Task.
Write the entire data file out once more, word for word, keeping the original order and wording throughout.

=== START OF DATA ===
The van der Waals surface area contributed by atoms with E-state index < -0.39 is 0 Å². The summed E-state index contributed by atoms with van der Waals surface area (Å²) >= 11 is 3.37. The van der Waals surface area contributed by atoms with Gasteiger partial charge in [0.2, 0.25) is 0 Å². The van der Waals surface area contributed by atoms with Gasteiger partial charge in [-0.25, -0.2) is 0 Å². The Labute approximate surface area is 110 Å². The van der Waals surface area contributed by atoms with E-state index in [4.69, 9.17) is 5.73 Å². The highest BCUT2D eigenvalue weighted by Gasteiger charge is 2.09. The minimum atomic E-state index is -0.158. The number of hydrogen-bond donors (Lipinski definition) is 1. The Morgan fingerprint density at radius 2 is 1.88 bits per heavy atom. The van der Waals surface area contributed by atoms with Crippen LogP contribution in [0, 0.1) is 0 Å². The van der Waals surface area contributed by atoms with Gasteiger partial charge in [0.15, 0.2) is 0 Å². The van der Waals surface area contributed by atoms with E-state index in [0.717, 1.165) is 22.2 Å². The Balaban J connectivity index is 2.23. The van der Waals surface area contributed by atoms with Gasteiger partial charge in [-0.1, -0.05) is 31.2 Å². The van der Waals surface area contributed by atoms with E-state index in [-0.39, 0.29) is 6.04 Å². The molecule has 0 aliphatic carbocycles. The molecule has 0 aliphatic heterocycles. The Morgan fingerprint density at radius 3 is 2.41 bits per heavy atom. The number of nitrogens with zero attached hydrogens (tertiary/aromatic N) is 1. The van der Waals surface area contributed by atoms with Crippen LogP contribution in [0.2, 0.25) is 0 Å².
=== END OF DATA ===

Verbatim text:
The van der Waals surface area contributed by atoms with E-state index < -0.39 is 0 Å². The summed E-state index contributed by atoms with van der Waals surface area (Å²) >= 11 is 3.37. The van der Waals surface area contributed by atoms with Gasteiger partial charge in [0.2, 0.25) is 0 Å². The van der Waals surface area contributed by atoms with Gasteiger partial charge in [-0.25, -0.2) is 0 Å². The Labute approximate surface area is 110 Å². The van der Waals surface area contributed by atoms with E-state index in [4.69, 9.17) is 5.73 Å². The highest BCUT2D eigenvalue weighted by Gasteiger charge is 2.09. The minimum atomic E-state index is -0.158. The number of hydrogen-bond donors (Lipinski definition) is 1. The Morgan fingerprint density at radius 2 is 1.88 bits per heavy atom. The van der Waals surface area contributed by atoms with Crippen LogP contribution in [0, 0.1) is 0 Å². The van der Waals surface area contributed by atoms with Gasteiger partial charge in [0.15, 0.2) is 0 Å². The van der Waals surface area contributed by atoms with E-state index in [0.717, 1.165) is 22.2 Å². The Balaban J connectivity index is 2.23. The van der Waals surface area contributed by atoms with Gasteiger partial charge in [-0.1, -0.05) is 31.2 Å². The van der Waals surface area contributed by atoms with E-state index in [-0.39, 0.29) is 6.04 Å². The molecule has 0 aliphatic carbocycles. The molecule has 0 aliphatic heterocycles. The Morgan fingerprint density at radius 3 is 2.41 bits per heavy atom. The number of nitrogens with zero attached hydrogens (tertiary/aromatic N) is 1. The van der Waals surface area contributed by atoms with Crippen LogP contribution in [0.2, 0.25) is 0 Å².